Gilbert, stout defense lead UT to victory

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LINCOLN, Neb. — Garrett Gilbert kneeled the ball for one last time and immediately sprinted to the sideline to celebrate with his teammates.

It was the breakthrough performance that the sophomore quarterback has been dying for, and it was his running that fueled the Longhorns’ offense throughout the game. With the odds stacked against them, the Longhorns overcame a staunch Nebraska rush defense that entered the game ranked second in the nation. Head coach Mack Brown pulled Gilbert aside after the game to give him a special message.

“I told him, ‘You’ve won your first big game,’” Brown said. “Garrett is a confident person, but this will be a great boost for him.”

Gilbert entered Nebraska as the leader of a broken offense that had struggled to run the ball all season. But in the bye week, offensive coordinator Greg Davis brought back the quarterback draw play that had made him so successful in previous years with dual-threat quarterbacks Vince Young and Colt McCoy. As a result, Gilbert walked out of Nebraska with a proven ability to compete with his predecessors in guiding a productive offense.

Running back Fozzy Whittaker said he might nickname Gilbert “Crazy Legs.”

“Maybe he doesn’t look like Vince or Colt when he’s running the ball,” Brown said with a grin. “But he’s effective.”

Gilbert rushed 24 times for just 14 yards and was widely perceived as slow and unable to run. But after running for 71 yards on 11 carries and two rushing touchdowns in the 20-13 victory over Nebraska, Gilbert has single-handedly rejuvenated the Texas offense.

“I don’t know if you can compare it to Vince,” Gilbert said.

“You can’t,” Davis interjected.

Gilbert’s success as a running quarterback on Saturday not only helped Texas avoid a three-game losing streak, but it also gave them an added weapon as they look ahead to the rest of the 2010 season.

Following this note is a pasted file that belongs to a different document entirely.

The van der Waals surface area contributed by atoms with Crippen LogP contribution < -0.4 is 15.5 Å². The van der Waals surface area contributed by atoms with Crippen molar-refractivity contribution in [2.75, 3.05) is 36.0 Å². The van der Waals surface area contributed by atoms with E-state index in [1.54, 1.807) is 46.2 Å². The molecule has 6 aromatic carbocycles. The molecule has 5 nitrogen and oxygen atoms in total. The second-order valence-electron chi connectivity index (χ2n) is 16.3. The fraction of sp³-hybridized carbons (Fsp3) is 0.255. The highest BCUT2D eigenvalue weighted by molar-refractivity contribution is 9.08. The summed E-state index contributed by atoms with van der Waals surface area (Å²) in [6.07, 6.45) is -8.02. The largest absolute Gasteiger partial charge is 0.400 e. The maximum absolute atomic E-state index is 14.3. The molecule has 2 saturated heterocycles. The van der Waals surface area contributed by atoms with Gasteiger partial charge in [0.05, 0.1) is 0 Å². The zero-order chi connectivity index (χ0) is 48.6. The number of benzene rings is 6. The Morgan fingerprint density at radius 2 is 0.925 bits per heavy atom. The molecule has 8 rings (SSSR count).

“I feel comfortable with it,” Gilbert said. “It was a bigger part of the game plan this week. The offensive line did a great job of opening up some creases, and we were able to find some yards.”

Saturday was a return to normalcy for the Texas offense and marked the end of the miserable under-center, balanced offense experiment from the first five games. Texas coaches thought Gilbert was only a pro-style quarterback, but now that they have found a way to utilize his athleticism and rushing instincts, the offense has added another dimension.

“We didn’t want to completely get away from running and to do that, we needed the quarterback to make some plays with his feet,” Davis said.

Gilbert might have had one of the least productive passing games of his life, going just four of 16 for 62 yards, including one 41-yard pass to Whittaker that set up one of his rushing touchdowns. He only completed one pass to a wide receiver, a five-yard strike to Malcolm Williams. But he played conservatively and didn’t commit a turnover, a huge sigh of relief for Texas fans watching in Austin and the hundreds that made the trip to Lincoln.

“It has been a tough couple of weeks for the University, and this is a really good win for the football program,” said University President William Powers Jr. after the game. “To come up here and see the team play hard is a great thing for all of us at Texas.”